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Classification: A

Drug products: Amimox®, Amoclav, Amoxicillin 2care4, Amoxicillin Aurobindo, Amoxicillin Ebb, Amoxicillin Mylan, Amoxicillin Sandoz, Amoxicillin/Clavulanic acid 2care4, Amoxicillin/Clavulanic acid Actavis, Amoxicillin/Clavulanic acid Aurobindo, Amoxicillin/Clavulanic acid BB, Amoxicillin/Klavulansyra 2care4, Amoxicillin/Klavulansyra Ebb, Amoxil Vials for Injection 500 mg, Augmentin, Augmentin i.v., Betaklav, Bioclavid, Co-amoxiclav, DAP-amoxicillin, Imacillin®, Imaxi, Klaximol, Nexium® HP, Spektramox®

ATC code: A02BD06, J01CA04, J01CR02, V01AA20

Substances: amoxicillin, amoxicillin sodium, amoxicillin trihydrate


A large study has shown that amoxicillin susceptibility was similar in male and female urinary isolates with
E. coli
. Some studies report more resistance to amoxicillin in urinary samples from boys/men while other studies find no sex differences.

Additional information

Pharmacokinetics and dosing

In a pharmacokinetic study (without significance calculations) in healthy volunteers (6 men, 6 women) amoxicillin mean half-life was shorter in men than in women (54 min vs. 73 min) after a single dose (500 mg). Higher concentration of amoxicillin was found in the men’s urine. However, no differences in exposure between men and women were shown [2].

A pharmacokinetic study (17 women) described significant changes in amoxicillin pharmacokinetics during pregnancy, in comparison to postpartum circumstances. Amoxicillin exposure was lower in the second and third trimesters of pregnancy than three months postpartum. On the contrary, creatinine clearance and amoxicillin renal clearance and secretion were higher during pregnancy. Plasma half-life of amoxicillin was shorter in the second and third trimesters than postpartum [3].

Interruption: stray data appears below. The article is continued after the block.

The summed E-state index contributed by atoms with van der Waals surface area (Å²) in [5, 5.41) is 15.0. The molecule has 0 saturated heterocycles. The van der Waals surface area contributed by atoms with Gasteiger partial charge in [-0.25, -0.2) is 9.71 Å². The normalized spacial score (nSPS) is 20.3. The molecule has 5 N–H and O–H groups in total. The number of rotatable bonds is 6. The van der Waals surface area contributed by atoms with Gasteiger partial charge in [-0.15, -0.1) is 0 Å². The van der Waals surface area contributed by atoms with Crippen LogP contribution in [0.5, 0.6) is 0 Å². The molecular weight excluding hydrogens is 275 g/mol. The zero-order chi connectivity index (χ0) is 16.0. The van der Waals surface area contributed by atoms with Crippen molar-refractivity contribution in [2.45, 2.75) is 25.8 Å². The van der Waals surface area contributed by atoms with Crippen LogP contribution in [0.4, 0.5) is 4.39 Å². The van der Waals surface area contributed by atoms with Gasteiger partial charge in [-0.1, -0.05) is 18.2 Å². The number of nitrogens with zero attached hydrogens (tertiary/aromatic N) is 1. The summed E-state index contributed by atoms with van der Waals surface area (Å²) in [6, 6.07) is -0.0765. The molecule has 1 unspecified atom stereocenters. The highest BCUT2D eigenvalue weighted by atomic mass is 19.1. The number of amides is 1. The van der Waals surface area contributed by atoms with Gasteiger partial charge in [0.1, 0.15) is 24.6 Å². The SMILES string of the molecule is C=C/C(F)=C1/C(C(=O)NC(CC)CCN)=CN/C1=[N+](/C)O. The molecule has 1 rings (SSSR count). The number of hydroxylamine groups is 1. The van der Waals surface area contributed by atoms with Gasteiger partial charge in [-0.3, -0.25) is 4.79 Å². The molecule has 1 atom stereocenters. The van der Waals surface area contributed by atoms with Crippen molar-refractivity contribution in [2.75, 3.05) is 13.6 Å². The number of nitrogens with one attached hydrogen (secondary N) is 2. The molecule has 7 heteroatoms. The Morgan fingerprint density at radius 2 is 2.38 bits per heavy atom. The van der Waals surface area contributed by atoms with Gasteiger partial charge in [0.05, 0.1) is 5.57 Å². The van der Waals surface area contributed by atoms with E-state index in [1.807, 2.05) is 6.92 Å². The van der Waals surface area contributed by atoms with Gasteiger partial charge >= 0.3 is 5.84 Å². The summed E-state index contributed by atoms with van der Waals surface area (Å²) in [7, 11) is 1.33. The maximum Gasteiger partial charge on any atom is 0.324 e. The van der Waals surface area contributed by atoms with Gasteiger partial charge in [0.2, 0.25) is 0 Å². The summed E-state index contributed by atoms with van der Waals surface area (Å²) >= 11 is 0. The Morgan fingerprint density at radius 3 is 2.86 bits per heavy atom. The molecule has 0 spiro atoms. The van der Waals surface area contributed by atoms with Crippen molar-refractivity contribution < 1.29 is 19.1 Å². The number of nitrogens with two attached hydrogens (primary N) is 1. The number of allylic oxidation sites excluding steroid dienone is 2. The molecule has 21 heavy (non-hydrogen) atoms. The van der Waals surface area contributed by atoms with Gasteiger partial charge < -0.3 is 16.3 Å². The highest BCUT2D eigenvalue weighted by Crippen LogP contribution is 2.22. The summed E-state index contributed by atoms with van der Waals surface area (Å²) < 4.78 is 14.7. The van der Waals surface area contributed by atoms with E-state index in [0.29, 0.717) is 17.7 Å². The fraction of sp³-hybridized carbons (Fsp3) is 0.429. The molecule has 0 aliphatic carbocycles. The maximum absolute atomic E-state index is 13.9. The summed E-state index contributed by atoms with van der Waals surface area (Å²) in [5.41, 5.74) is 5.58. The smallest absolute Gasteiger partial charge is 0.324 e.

No sex differentiation in dosing has been recommended by the manufacturer [4].


Resistance patterns for pathogens often differ between populations. A Dutch study comparing resistance in urinary samples from 560 men with historic data from urinary samples from 917 women [5] found no difference between men and women in E.colisusceptibility to amoxicillin [6]. In contrast to this a Portuguese retrospective analysis of urinary samples (120 691 (78%) from women and 34 898 (22%) from men) amoxicillin resistance was more common in male urinary samples positive for E. coliandP. mirabilis[7].

Another study of urinary E. coliisolates (2 274 men, 32 265 women) has described age- and sex-specific antibiotic susceptibility patterns for ampicillin, amoxicillin clavulanate, ciprofloxacin, nitrofurantoin and trimethoprim-sulfamethoxazole. Amoxicillin/clavulanic acid susceptibility was similar in men and women (56.9% vs. 67.3%). Age-specific susceptibilities differed between men and women for all antibiotics studies except trimethoprim-sulfamethoxazole. However, the magnitude of the observed differences was generally less than 5% and the authors suggest that they may not represent clinically meaningful differences [8].

The benefit of antibiotic prophylaxis in preventing infections after craniotomy has been evaluated based on surveillance data of infections after craniotomy (one including 4 878 men and women, the other study 3134 men, 3109 women) [9,10]. In both studies, patients received cloxacillin or amoxicillin-clavulanate. Results showed that antibiotic prophylaxis decreased infections rates [9] but did not prevent meningitis [10]. Male sex was among risk factors for infection and meningitis.

Adverse effects

Amoxicillin/clavulanic acid can induce idiosyncratic drug-induced liver injury (DILI). Clinical studies have reported a higher incidence of DILI in women with certain drugs such as nitrofurantoin, flucloxacillin, erythromycin and isoniazid [11]. A study of amoxicillin/clavulanic acid induced DILI (35 men, 26 women) showed association with certain HLA I and II genotypes [12].